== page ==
The New Labour victory is 20 years old today.
It was the project that was supposed to be about neglecting the heartland and winning over middle England - but that had at its heart a number of Scots.
Tony Blair’s Rose emblem and sheen of professionalism might have looked like the preserve of the hip young gunslingers of Islington and Labour’s central office, but at the core where some of the biggest, and most established, names in Scottish politics.
Twenty years to the day of that momentous win, here are just some of those Scots who were at the heart of the New Labour project.
While Blair himself could claim he was Scottish, we look at those from Scottish constituencies who served in his first cabinet, and whether their careers justified some of the hype around them as they ushered in a new generation in 1997.
The former Chancellor looms as large over recent Labour history as he did while serving under Mr Blair during the latter’s decade-long reign as Prime Minister.
A complex figure, still despised by many who consider themselves Blairites, Mr Brown was the most powerful occupant of Number 11 Downing Street in political history.
He was, at least, co-architect of a number of Mr Blair’s transformative policies, yet never seemed to get over losing out on the Labour leadership to his rival in 1994.
Mr Brown finally dislodged Tony Blair in 2007, and went on to become one of the least popular Prime Ministers in history, failing to achieve what he wanted to after coveting the role for so long.
His legacy would have never been in doubt even had he never ascended to the highest office in British politics, though many consider it tarnished by his personality and desire to accumulate power.
So understated was the former Edinburgh MP during the Blair years, it raised some eyebrows when it was noted that, alongside Gordon Brown and Jack Straw, Mr Darling was the only other survivor of Tony Blair’s original cabinet when the former Prime Minister left office in 2007.
Always considered a Brownite, he was promoted by his friend Gordon Brown after holding a number of posts under Mr Blair.
Chancellor for some of the darkest days in British economic history, Darling soon came to be regarded as potent a doom-monger as the man who had promoted him.
He later clashed with Mr Brown over their economic policy, and whether they would have to implement cuts to Britain’s budget following the financial crash.
Mr Darling went on to successfully lead the ‘No’ campaign against Scottish independence in 2014, for which he was given a peerage.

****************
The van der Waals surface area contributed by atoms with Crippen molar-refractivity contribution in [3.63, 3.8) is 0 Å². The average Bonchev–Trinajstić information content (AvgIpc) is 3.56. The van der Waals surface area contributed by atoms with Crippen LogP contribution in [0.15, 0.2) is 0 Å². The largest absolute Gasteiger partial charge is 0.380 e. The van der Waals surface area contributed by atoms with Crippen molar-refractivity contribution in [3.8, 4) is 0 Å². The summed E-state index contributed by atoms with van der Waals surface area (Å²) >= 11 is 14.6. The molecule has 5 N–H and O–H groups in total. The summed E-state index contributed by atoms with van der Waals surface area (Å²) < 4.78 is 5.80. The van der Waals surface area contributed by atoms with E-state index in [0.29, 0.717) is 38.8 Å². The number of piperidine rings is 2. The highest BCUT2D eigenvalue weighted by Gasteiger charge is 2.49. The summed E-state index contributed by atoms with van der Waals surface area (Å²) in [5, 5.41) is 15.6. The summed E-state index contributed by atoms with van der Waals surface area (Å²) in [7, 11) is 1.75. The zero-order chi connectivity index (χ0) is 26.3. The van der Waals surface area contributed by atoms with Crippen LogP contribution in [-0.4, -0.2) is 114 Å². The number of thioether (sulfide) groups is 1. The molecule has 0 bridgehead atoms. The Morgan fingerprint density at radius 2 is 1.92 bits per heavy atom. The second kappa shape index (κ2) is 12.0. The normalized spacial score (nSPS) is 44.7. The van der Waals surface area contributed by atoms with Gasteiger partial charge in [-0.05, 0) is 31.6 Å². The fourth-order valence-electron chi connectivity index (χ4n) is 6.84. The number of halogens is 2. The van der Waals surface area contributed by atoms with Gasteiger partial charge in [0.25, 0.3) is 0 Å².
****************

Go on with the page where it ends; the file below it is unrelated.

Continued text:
The Livingston M.P is thought to have been the first person to have ever been greeted with applause for a contribution in parliament.
His resignation speech over the Iraq War is still regarded as one of the finest pieces of oratory of recent times.
Mr Cook had ambitious plans as Foreign Secretary in Tony Blair’s first cabinet, but he was soon sidelined and later demoted before his fateful resignation in 2003 over the looming invasion of Iraq.
He sadly died three years later at the age of just 59.
Another Labour stalwart who died fairly young, Donald Dewar passed away aged 63 in the year 2000, but not before steering through the landmark legislation that led to the new Scottish Parliament being opened in 1999.
As the inaugural First Minister, Mr Dewar left the cabinet after a relatively short space of time, but arguably changed Scotland as much as any of his New Labour colleagues.
A statue of Mr Dewar features prominently in Buchanan Street, one of the country’s busiest thoroughfares.
So senior a figure that some Scottish newspapers gave him equal weight to Tony Blair as the scale of their landslide became apparent, Robertson also left the cabinet after a relatively short space of time.
His move was a promotion, as he was made the Secretary-General of NATO, a prestigious global position that saw him become an important figure on the world stage.
Mr Robertson’s most famous quote, often gleefully recounted by the SNP, is his remark that Scottish devolution “would kill Nationalism stone dead”.
Mr Robertson was later enobled, and made a number of poorly received interventions in the 2014 debate on Scottish independence.
Gavin Strang was a well-regarded and long serving MP from Edinburgh when New Labour swept to power in 1997.
He was a junior Minister in the previous Labour Government of Harold Wilson which ended to usher in 18 years of Tory rule.
Sadly for Mr Strang, it appears he may have been elevated to Cabinet purely to create that moment of trivia, as he was sacked as Transport Secretary after just over a year, returning to the backbenches to see out his political career.
(Lord) Derry Irvine
A former Barrister who counted among his trainee charges a young Tony Blair, Derry Irvine was already reckoned something of an enigmatic figure when he was appointed Lord Chancellor in his former apprentice’s cabinet.
Already a peer, Lord Irvine became mired in controversy almost as soon as he took on the post, which is ceremonial as well as being an important legal one.
He helped steer a number of Labour achievements through in Tony Blair’s early years, but left the role after six years.
Lord Irvine became something of a figure of ridicule after developing a reputation as an out-of-touch big spender, who spent over £600,000 renovating his official residence and loftily regarded himself among the great and the good of British political advisers throughout history.